Tech companies are increasingly selling "smart home" technologies to landlords to spy on tenants in order to evict them or raise their rent.
"You CAN raise rents in NYC!" reads the headline of one email sent to landlords from Teman, a tech company that makes surveillance systems for apartment buildings.
Housing advocates and surveillance experts say the practice of adopting surveillance technologies against renters has become increasingly common. Examples include facial recognition and biometrics, automated noise and gunshot detection devices, and other systems that attempt to measure activity or movement inside private residences.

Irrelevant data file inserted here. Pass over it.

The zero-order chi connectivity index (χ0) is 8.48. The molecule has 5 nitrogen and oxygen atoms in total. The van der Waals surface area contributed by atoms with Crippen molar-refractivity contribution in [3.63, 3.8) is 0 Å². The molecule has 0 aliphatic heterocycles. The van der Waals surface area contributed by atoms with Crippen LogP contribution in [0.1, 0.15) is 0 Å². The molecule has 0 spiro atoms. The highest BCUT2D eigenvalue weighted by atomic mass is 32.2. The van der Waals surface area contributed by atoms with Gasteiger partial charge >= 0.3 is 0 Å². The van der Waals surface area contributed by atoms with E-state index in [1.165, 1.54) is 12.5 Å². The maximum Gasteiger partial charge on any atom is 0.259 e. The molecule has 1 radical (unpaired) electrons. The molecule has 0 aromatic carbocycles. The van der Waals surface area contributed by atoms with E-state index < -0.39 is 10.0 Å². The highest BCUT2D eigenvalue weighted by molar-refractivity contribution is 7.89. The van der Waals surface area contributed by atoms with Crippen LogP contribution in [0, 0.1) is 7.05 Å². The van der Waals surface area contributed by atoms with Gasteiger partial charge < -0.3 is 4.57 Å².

"No one has exact numbers, but we've seen growing amounts of surveillance on buildings big and small," says Albert Fox Cahn, the executive director of the Surveillance Technology Oversight Project.
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